The literature revised indicates that linear regression continues to be an important topic to be investigated for academics. Nowadays, advances in technology and complexity are demanding accuracy forecast. At the same time, the companies face challenges in addressing the information in a sophisticated manner. Future research can be addressed to implement fuzzy applications and implement a software environment. In addition, it can be interesting to perform comparisons in other fields, for example, health, economics, agriculture, etc.

Author Contributions

Conceptualization, L.P.-D. and D.L.-C.; methodology, L.P.-D. and H.G.; validation, L.P.-D., D.L.-C. and J.L.G.A.; formal analysis, L.P.-D., D.L.-C. and H.G.; investigation, L.P.-D., D.L.-C. and H.G.; resources, L.P.-D., D.L.-C. and J.L.G.A.; data curation, L.P.-D., D.L.-C. and J.L.G.A.; writing—original draft preparation, L.P.-D., D.L.-C. and H.G.; writing—review and editing, L.P.-D., D.L.-C. and J.L.G.A.; visualization, L.P.-D., D.L.-C. and J.L.G.A.; supervision, L.P.-D., D.L.-C. and J.L.G.A.; funding acquisition, L.P.-D., D.L.-C. and H.G. All authors have read and agreed to the published version of the manuscript.


The APC was funded by National Council of Science and Technology (CONACYT).

Institutional Review Board Statement

Not applicable.

Informed Consent Statement

Not applicable.


The authors would like to thank the constructive comments of the reviewers which improved the quality of the paper. The authors are very grateful to the Universidad Autónoma de Ciudad Juárez. The author (Harish Garg) is grateful to DST-FIST grant SR/FST/MS-1/2017/13 for providing technical support.

Conflicts of Interest

The authors declare no conflict of interest.


The following abbreviations are used in this manuscript:
DADimensional Analysis
LRLinear regression
SSESum of the squares of the error
GLR-DAGeneralized linear regression method under Dimensional Analysis environment called
MSEThe mean square error named


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Figure 1. Normal Distribution.
Figure 1. Normal Distribution.
Mathematics 10 01645 g001
Figure 2. Normal Test.
Figure 2. Normal Test.
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Figure 3. Correlation Chart about the comparisons.
Figure 3. Correlation Chart about the comparisons.
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Figure 4. Box Plot Chart.
Figure 4. Box Plot Chart.
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Figure 5. Confidence interval.
Figure 5. Confidence interval.
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Figure 6. Tukey simultaneous 95% confidence intervals.
Figure 6. Tukey simultaneous 95% confidence intervals.
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Table 1. Numerical data.
Table 1. Numerical data.
Table 2. Estimation of the parameters A and B.
Table 2. Estimation of the parameters A and B.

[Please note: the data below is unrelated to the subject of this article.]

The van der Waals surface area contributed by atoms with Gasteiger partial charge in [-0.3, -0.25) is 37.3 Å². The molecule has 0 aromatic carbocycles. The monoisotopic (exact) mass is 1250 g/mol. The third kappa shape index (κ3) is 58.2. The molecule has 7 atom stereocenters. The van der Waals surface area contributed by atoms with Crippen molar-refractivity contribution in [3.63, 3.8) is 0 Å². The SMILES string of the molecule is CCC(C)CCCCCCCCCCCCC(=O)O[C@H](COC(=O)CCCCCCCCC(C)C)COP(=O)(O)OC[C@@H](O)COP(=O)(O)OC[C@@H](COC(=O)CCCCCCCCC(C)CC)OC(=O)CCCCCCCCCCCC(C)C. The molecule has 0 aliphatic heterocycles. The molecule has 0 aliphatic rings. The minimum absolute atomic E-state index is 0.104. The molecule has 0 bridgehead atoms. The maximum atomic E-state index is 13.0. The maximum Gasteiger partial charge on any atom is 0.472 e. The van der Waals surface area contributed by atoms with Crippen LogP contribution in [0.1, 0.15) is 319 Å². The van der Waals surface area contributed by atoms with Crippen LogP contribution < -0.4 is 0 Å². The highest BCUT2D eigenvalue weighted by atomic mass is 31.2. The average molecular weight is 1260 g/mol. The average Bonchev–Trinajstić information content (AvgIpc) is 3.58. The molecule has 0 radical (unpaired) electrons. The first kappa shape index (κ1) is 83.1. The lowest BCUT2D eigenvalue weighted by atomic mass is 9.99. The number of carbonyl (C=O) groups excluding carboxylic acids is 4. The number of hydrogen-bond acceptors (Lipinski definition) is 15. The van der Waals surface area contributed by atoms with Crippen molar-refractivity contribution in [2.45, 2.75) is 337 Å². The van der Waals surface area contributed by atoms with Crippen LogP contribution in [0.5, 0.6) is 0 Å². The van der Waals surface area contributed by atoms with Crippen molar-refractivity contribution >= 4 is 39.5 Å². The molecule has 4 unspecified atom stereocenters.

mean 3.32mean 43.903772
Table 3. Details and error study.
Table 3. Details and error study.
RealPrediction Case M ξ s | ξ s | ξ s 2
Table 4. Correlation matrix.
Table 4. Correlation matrix.
Real DataPrediction with GLR-DAConventional Regression
Real Data1.00000000.98275220.9827528
Prediction with GLR-DA0.98275221.00000001.0000000
Conventional regression0.98275281.00000001.0000000
Table 5. Sales data by weeks.
Table 5. Sales data by weeks.
Table 6. Details of the estimations.
Table 6. Details of the estimations.
RealPrediction ξ s | ξ s | ξ s 2
Table 7. Summary analysis.
Table 7. Summary analysis.
FactorsAdj. Total
Adj. Total
Real Data152.1668.030.98280.995
Prediction with GLR-DA152.1763.490.99560.9912
Conventional regression152.1668.290.99620.9874
Table 8. Confidence Interval test.
Table 8. Confidence Interval test.
FactorNMeanStDev95% CI
Real Data1276.0832.16(56.43, 5.74)
Prediction with GLR-DA1276.136.4(56.4, 5.7)
Conventional regression1276.0831.61(56.43, 5.74)
Table 9. Tukey Pairwise Comparisons.
Table 9. Tukey Pairwise Comparisons.
Conventional regression1276.08A
Real Data1276.08A
Prediction with GLR-DA1276.1A
Table 10. Tukey Simultaneous Tests.
Table 10. Tukey Simultaneous Tests.
Difference of LevelsDifference of MeansSE of Difference95% CIT-ValueAdjusted p-Value
Prediction-Real Data013.7(−33.5, 33.5)01
Conventional-Real Data013.7(−33.5, 33.5)01
Conventional-Prediction013.7(−33.5, 33.5)01
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Pérez-Domínguez, L.; Garg, H.; Luviano-Cruz, D.; García Alcaraz, J.L. Estimation of Linear Regression with the Dimensional Analysis Method. Mathematics 2022, 10, 1645.

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Pérez-Domínguez L, Garg H, Luviano-Cruz D, García Alcaraz JL. Estimation of Linear Regression with the Dimensional Analysis Method. Mathematics. 2022; 10(10):1645.

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Pérez-Domínguez, Luis, Harish Garg, David Luviano-Cruz, and Jorge Luis García Alcaraz. 2022. "Estimation of Linear Regression with the Dimensional Analysis Method" Mathematics 10, no. 10: 1645.